In a further development, Judith du Toit Director, Office of the Vice-Chancellor acknowledged receipt of the open letter, and states for the record “I have followed up on the matter of concern, namely that Emeritus Halton Cheadle serves on the University Senate, and established that he is not a member of Senate.”

To which I responded via email: “Am I to understand then, that Mr Cheadle is not a member of Senate but rather a member of convocation consisting of “c) those former professors and associate professors elected by the senate to be emeritus professors or emeritus associate professors” ?

“In the event, the question remains, does UCT administration support the repugnant apartheid race science and multi-regionalist/multiracialist view of certain members of convocation?”

“I also note here for the record, the ‘ethos of exclusion’ pertaining to the legacy of apartheid race science at the institution, inter alia, the UCT anatomy department ‘skeleton collection’, and previously referred to in my letter.”

Ronnie’s sermon from the Grand Masjid

HE COULD have given a speech from constitutional hill, a lecture from an academic institution or a civil society NGO, instead Ronnie Kasrils, the self-appointed deacon of moral rectitude in the Middle East chose Claremont Main Road Mosque. Delivering a scathing rebuke of the treatment meted out to two pupils by Herzlia, a Jewish day school, following afternoon prayers.

The timing and location of the Friday address by our former ‘intelligence minister’ (surely an oxymoron?) brought into strong contrast the religious and binary nature of the 70-year-old conflict between Palestine and Israel.

Referring to a recent incident at the school ‘where two pupils were punished for kneeling during the singing of  Hatikva, a Jewish poem written by Naphtali Herz Imber, and adopted as the Israeli national anthem.

Kasrils apparently ‘slammed the school’s attitude as bigoted’

Calling the pupil’s gesture in ‘taking the knee ‘a “perfectly peaceful expression of dissent popularised by American athletes” but failing to note that bending the knee within the context of religion, like doffing ones hat, or kneeling and praying, may have a very different motif to that taken within a civil context.

A popular television series about thrones also springs to mind.

Kasrils opined “the school authorities have demonstrated contempt for what Jewish culture has once been famous for: and that is open mindedness, tolerance, the encouragement of independent thinking and freedom of expression.”

“Secondly, they treat the student’s actions as shameful – yet the bending of the knee is totally passive and peaceful; a very dignified non-violent demonstration of dissent,” he said.”

Readers may remember a similar case in which an openly lesbian Methodist minister Ecclesia de Lange failed in her bid to have sanctions by the Methodist church overturned.

And the silence of Kasrils when it comes to the topic of secularism and religious pluralism.

In 2011 the country banned the Dalai Lama.

There has been quite a bit of debate online about the Herzlia incident. None of the authors of the various articles and documents, including a missive by Herzlia alumni, make any reference to religious pluralism, secularism and the prevailing law in South Africa, fraught as it is, by the legacy of theocracy during apartheid.

The constitutional values which Kasrils purports to defend, including the right to dissent, (values with which I wholeheartedly agree and support), are certainly not bolstered by pitting one religion against another, and Kasrils has been rather shy when it comes to defending secular identity in this respect.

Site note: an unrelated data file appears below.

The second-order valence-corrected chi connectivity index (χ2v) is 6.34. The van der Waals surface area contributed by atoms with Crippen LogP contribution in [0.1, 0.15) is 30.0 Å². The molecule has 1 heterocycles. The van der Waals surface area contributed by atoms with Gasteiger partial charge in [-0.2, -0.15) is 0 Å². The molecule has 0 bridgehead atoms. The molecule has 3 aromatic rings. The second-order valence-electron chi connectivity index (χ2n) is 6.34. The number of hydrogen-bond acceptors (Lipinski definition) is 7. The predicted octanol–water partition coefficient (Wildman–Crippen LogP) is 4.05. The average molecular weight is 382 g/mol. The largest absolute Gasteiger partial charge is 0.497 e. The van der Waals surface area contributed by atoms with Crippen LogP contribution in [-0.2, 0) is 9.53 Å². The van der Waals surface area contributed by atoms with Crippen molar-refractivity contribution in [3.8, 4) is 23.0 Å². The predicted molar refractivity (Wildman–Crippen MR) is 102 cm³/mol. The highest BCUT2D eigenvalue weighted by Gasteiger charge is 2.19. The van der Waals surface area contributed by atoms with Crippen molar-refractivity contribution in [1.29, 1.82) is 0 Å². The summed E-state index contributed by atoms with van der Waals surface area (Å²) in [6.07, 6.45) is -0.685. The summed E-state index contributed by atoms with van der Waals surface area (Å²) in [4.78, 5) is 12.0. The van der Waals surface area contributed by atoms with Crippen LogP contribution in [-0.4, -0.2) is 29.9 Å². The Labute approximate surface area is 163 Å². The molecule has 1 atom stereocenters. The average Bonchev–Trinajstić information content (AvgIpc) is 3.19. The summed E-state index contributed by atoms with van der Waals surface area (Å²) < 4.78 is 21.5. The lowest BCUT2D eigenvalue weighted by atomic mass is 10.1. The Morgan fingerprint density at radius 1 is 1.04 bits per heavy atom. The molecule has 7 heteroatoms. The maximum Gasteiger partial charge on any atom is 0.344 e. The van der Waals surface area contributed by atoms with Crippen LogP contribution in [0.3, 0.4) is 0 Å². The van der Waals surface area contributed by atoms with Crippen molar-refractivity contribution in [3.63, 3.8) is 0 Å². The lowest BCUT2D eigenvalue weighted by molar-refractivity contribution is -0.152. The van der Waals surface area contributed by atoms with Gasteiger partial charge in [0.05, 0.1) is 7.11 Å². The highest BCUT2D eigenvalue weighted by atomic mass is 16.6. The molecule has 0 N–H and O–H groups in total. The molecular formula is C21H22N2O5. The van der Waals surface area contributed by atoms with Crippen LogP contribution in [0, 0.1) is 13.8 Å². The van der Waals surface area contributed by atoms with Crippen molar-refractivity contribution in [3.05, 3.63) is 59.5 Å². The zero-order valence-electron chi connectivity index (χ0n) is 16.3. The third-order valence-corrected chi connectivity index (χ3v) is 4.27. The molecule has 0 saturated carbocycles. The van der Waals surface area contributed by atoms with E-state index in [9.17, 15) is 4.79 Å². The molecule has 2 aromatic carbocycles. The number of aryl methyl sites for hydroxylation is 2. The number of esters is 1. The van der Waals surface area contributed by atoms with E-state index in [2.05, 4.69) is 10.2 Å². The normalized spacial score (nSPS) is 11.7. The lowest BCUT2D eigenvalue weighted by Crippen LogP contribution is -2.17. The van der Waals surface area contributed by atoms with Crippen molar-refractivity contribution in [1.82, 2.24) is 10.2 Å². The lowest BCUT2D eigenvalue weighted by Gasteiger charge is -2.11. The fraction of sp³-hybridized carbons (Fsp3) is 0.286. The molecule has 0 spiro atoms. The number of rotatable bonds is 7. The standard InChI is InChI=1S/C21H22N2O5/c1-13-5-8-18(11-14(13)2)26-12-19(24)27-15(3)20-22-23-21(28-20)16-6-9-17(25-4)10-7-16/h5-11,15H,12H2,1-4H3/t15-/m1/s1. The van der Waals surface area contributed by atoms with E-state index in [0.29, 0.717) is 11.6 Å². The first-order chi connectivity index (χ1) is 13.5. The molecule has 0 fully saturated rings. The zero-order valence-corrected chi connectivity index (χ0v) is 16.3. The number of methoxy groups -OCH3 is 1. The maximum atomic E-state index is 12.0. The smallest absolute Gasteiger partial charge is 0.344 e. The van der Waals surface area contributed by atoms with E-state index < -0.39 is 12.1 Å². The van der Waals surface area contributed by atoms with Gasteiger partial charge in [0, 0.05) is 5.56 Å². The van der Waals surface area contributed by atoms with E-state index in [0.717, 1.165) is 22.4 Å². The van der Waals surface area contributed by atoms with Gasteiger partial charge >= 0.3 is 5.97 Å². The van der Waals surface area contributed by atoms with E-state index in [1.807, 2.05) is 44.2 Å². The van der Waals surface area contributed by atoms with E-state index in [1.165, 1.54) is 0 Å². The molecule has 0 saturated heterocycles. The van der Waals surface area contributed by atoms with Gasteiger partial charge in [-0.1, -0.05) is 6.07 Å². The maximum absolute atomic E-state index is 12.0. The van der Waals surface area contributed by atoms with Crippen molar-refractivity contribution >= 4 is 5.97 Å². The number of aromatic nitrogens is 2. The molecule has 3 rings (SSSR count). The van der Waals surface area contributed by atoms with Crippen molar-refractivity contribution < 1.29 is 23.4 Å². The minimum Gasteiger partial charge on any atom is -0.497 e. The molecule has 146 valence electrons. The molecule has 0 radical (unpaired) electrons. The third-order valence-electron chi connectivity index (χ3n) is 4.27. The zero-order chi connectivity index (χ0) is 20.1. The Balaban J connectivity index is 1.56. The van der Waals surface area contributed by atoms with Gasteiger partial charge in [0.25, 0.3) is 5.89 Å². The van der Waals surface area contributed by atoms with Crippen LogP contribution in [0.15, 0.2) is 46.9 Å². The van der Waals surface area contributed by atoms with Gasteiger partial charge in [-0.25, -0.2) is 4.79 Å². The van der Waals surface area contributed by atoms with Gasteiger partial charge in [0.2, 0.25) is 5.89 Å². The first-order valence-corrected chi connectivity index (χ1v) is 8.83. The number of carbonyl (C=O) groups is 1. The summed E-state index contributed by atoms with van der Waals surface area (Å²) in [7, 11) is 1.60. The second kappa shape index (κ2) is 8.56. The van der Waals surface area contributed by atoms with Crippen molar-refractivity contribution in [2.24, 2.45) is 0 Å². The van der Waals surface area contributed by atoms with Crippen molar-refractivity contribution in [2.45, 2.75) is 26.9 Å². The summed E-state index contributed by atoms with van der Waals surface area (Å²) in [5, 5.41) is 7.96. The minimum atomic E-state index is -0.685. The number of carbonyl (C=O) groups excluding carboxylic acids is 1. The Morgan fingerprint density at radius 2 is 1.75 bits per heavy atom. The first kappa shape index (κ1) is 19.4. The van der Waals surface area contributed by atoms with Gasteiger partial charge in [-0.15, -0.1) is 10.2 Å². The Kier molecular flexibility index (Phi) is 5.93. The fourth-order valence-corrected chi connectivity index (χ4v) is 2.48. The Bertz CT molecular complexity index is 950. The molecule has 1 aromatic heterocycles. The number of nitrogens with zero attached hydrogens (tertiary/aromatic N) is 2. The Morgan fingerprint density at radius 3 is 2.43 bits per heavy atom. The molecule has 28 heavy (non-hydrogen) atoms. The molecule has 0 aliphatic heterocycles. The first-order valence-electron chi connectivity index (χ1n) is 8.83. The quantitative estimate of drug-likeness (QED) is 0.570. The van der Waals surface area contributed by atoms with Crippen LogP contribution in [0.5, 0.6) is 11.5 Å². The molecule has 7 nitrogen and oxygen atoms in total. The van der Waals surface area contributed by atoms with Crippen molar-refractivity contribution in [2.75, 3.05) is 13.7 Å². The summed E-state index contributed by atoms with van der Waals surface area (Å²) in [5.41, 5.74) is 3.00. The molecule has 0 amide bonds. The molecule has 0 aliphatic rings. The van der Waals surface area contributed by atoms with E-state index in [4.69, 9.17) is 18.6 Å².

The constant parade of photo-opportunities and news briefings attended by religious leaders, usually Christian or Muslim, is positively nauseating, as too the lack of any platform for representatives from mainstream Judaism, secular Judaism and civil society for that matter.

The ongoing theme of my recent writing on the subject, that of injustice versus injustice has therefore once again played itself out. Thus Kasrils’ religion vs religion is merely injustice versus injustice squared. And the binary position taken by the man is surely contrary to secular identity, especially when it comes to the complexity of the problem?

Imam Rashied Omar is thus reported to have ‘commended Kasrils for speaking out against injustices to the Muslim community in the Israel-Palestine conflict.’

No word on the injustices meted out to secular Jews because of their views, since as the Herzlia alumni are at pains to point out, we don’t count. Not every Jew in South Africa has attended a Jewish day school, nor has visited Israel on holiday camp, nor even intends to do so in the near future.

The comment by Iman Omar comes after Kasrils said “this makes BDS a powerful tool, as was the case during the Struggle against racist South Africa, to isolate Israel until change comes.”

Or until the Messiah arrives, you be the judge?

For readers wanting a better perspective, a BDS video on Youtube purporting to carry the views of the late Nelson Mandela on the subject of Palestine, redacts an interview with Ted Koppel, by removing any reference to Mandela’s equal support for Israel, and hence Jewish nationalism and self-determination.

Mandela’s bipartisan, nuanced and pragmatic position in regard to his support for the 1967 borders are thus turned into an open endorsement of the prevailing position within BDS on South African campuses, that of the complete and utter removal of the country from the face of the earth.

Not that one necessarily supports nation-statism, Global Jihad nor even Kasrilism, but if readers are going to get involved with BDS, at least know what it is that you are supporting.

For the record, as a person of Jewish descent, I support limited sanctions including an arms embargo, a pragmatic approach with achievable goals, not the extremes of the BDS platform bordering upon persecution, and one most certainly opposed to the role played by religious leaders in prosecuting the conflict.